advice on tear out and install

Discussion in 'Lawn Mowing' started by LHLawns, Jul 13, 2004.

  1. LHLawns

    LHLawns LawnSite Member
    Messages: 24

    Hey ya'll,
    I've been at the maintenance and light landscaping side of the business for five years now. I've been itching to get into the landscape install side of the business and I've got my first opportunity. One of my clients wants to tear everything out and start over. I am fairly sure about how to price and accomplish the tear out, but I am a bit nervous about the landscape design part and the actual install. I've been to several nurseries around and the sheer volume of different kinds of plants seems daunting. So, how did you guys do your first install? Design yourself, copy another home or photo, pay someone, etc? I am open to any advice. I have attached some pics of the house. FYI, the beds are 12 ft. at the widest and 7 ft. at the narrowest. The area gets full morning sun and afternoon shade. I am located in zone 6, also the customer wants something low maintenance. Thanks for any help in advance.

    Attached Files:

  2. LHLawns

    LHLawns LawnSite Member
    Messages: 24

    if anyone can tell me how to post the pics so everyone can see them i will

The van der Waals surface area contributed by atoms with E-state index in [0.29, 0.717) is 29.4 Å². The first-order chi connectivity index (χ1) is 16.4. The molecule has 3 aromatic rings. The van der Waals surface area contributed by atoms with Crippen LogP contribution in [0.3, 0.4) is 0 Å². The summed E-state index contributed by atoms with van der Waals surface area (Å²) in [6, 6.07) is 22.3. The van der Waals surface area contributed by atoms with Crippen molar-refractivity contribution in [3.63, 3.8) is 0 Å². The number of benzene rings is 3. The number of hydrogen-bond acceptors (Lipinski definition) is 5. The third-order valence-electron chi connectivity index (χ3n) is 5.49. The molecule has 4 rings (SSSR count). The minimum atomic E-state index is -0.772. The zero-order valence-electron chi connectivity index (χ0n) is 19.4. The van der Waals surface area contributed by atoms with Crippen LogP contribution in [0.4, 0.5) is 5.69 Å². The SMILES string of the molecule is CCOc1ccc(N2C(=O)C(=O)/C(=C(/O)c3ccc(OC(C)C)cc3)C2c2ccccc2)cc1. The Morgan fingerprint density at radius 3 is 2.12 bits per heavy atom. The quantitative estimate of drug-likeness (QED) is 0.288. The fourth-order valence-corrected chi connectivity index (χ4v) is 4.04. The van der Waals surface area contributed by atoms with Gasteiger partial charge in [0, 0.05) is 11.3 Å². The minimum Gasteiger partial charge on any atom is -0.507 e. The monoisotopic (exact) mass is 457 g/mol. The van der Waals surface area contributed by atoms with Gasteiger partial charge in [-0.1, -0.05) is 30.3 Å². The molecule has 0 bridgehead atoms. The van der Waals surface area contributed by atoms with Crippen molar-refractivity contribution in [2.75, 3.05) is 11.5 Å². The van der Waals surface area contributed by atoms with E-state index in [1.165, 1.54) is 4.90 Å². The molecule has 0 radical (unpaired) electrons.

Attached Files:

  3. LHLawns

    LHLawns LawnSite Member
    Messages: 24

    hopefully this will work

  4. LHLawns

    LHLawns LawnSite Member
    Messages: 24

    here is another view

  5. LHLawns

    LHLawns LawnSite Member
    Messages: 24

    the last one to hopefully tie it together

  6. SouthernFried

    SouthernFried LawnSite Senior Member
    Messages: 273

    First...get rid of that tree right next to the house. Its' root system will screw up the should not be that close.

    As far as plant material and design. I don't know your area of the country well, I'm in zone 9 with extremely alkaline, the plants I use prolly will be nothing like what you need.

    When I first started doing landscapes here in Texas, the first thing I did, was get Neil Sperry's landscaping for Texas book. He is sorta the "guru" of Texas Gardening. That book was invaluable, and it really didn't take me long to figure stuff out. It was full of advice for plants, as well as designs.

    Ask around, and find the best landscaping book for your part of the country.

    I would also suggest looking at commercial properties, and figuring out what plants they use. They usually plant the most hardy and least maintenance stuff because they have to take care of it afterwards, and generally, they know what they are doing.

    I know exactly what I would do with that house if it was in Texas. And even in an area I'm not familiar with plants...I would prolly design it the same, but use different plant material appropriate for that climate.

    Find a good book, and learn...and you'll be amazed how much ahead of the game you are from most competitors. Every property I bid on, I can tell them exactly what plants they have, how they grown, what care they need, etc...Give me confidence and shows the customer that I actually know what I'm talking about.